Data from: Multiple processes drive genetic structure of humpback whale (Megaptera novaeangliae) populations across spatial scales
Cite this dataset
Kershaw, Francine et al. (2016). Data from: Multiple processes drive genetic structure of humpback whale (Megaptera novaeangliae) populations across spatial scales [Dataset]. Dryad. https://doi.org/10.5061/dryad.h7db0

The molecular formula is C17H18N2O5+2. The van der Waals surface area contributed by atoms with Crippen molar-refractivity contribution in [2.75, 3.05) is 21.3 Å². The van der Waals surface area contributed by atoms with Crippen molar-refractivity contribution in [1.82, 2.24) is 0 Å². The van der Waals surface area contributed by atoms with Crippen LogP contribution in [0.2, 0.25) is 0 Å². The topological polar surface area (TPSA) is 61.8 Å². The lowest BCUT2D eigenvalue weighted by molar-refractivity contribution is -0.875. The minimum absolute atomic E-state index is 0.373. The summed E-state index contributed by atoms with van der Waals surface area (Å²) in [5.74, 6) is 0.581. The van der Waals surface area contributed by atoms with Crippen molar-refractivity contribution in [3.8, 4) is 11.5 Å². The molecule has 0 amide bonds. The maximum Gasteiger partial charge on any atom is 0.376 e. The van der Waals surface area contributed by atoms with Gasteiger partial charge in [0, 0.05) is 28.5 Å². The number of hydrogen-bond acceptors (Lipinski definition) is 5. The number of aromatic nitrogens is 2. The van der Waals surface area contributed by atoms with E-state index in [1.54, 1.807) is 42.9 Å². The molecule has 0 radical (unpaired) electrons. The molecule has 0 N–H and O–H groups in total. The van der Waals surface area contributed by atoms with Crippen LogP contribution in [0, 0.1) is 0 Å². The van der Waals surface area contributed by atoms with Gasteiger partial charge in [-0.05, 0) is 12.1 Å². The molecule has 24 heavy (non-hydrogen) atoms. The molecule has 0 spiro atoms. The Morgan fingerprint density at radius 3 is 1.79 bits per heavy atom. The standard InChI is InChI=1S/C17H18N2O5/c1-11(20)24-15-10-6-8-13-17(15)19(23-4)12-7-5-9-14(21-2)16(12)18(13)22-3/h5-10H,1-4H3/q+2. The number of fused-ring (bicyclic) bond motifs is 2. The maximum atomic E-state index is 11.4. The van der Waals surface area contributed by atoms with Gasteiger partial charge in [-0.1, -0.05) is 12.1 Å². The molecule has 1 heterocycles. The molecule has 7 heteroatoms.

Elucidating patterns of population structure for species with complex life histories, and disentangling the processes driving such patterns, remains a significant analytical challenge. Humpback whale (Megaptera novaeangliae) populations display complex genetic structures that have not been fully resolved at all spatial scales. We generated a data set of nuclear markers for 3,575 samples spanning the seven breeding stocks and substocks found in the South Atlantic and western and northern Indian Oceans. For the total sample, and males and females separately, we assessed genetic diversity, tested for genetic differentiation between putative populations and isolation by distance, estimated the number of genetic clusters without a priori population information, and estimated rates of gene flow using maximum likelihood and Bayesian approaches. At the ocean basin scale, structure is governed by geographic distance (IBD p<0.05) and female fidelity to breeding areas, in line with current understanding of the drivers of broad-scale population structure. Consistent with previous studies, the Arabian Sea breeding stock was highly genetically differentiated (FST 0.034-0.161; p<0.01 for all comparisons). However, the breeding stock boundary between west South Africa and east Africa was more porous than expected based on genetic differentiation, cluster, and gene flow analyses. Instances of male-fidelity to breeding areas and relatively high rates of dispersal for females were also observed between the three substocks in the western Indian Ocean. This mismatch between demographic units and current management boundaries may have ramifications for assessments of the status and continued protections of populations still in recovery from commercial whaling.